Population Aging, Elderly Migration and Education Spending: Intergenerational Conflict Revisited
Mehmet S. Tosun, Claudia R. Williamson, Pavel Yakovlev
published in: Public Budgeting and Finance, 2012, 32 (2), 25-39
Elderly have been increasingly targeted as a group to enhance economic development and the tax base in communities. While recent literature on elderly migration tends to focus on how elderly migration patterns are influenced by state fiscal variables, the reverse effect from elderly population on fiscal variables is very plausible. This paper reexamines the intergenerational conflict in education financing using U.S. state and county level data. We analyze how preferences for education spending might vary across different elderly age groups, an analysis that has not been explored before. We estimate the impact of elderly population and elderly migration rates on education spending using panel data and spatial econometric techniques. Our results broadly support the presence of intergenerational conflict and age heterogeneity in preferences for education spending among elderly migrants.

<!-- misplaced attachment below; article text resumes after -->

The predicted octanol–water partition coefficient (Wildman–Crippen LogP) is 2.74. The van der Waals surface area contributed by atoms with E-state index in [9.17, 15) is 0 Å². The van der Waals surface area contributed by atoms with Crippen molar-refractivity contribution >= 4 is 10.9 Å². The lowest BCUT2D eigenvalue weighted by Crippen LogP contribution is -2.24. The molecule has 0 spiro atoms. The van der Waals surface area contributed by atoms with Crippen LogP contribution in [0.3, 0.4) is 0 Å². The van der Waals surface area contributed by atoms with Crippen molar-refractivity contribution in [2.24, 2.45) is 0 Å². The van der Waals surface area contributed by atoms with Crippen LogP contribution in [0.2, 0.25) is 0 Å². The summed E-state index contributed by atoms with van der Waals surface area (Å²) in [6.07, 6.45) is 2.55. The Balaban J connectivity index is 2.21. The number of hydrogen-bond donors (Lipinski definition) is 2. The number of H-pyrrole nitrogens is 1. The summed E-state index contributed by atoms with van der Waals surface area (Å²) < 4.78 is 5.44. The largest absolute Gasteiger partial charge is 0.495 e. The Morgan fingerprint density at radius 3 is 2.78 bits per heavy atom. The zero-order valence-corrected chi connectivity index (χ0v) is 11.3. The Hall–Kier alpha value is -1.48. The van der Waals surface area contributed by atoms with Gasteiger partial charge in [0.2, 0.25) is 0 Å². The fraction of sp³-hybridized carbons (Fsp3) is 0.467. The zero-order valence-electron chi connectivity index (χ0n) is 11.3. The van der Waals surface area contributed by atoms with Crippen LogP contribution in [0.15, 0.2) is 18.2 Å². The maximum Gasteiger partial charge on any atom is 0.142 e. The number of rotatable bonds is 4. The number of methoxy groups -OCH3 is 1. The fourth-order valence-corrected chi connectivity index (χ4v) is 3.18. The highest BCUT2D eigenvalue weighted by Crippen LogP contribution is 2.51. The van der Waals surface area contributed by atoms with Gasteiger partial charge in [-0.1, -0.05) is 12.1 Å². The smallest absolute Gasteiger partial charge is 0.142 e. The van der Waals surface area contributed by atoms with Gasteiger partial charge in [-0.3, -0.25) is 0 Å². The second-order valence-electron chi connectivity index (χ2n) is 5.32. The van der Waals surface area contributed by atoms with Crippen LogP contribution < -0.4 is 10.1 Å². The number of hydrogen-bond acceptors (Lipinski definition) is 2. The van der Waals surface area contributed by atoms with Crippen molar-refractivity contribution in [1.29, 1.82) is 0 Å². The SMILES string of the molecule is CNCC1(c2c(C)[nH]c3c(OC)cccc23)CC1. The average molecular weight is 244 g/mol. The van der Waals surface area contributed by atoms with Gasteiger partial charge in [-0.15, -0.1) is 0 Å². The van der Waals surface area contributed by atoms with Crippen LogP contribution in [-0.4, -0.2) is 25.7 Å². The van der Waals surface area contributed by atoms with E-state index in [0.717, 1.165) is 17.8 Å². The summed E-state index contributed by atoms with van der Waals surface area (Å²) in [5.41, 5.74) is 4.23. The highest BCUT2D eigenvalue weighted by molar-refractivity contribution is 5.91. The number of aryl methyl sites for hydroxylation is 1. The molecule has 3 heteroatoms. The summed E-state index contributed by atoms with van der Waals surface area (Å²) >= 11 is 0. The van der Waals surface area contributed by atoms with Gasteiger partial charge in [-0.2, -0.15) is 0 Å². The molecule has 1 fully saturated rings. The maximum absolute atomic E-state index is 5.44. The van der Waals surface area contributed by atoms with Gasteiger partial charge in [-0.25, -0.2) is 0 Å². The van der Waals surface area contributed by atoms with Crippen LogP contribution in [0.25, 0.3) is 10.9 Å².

Text: See Discussion Paper No. 4161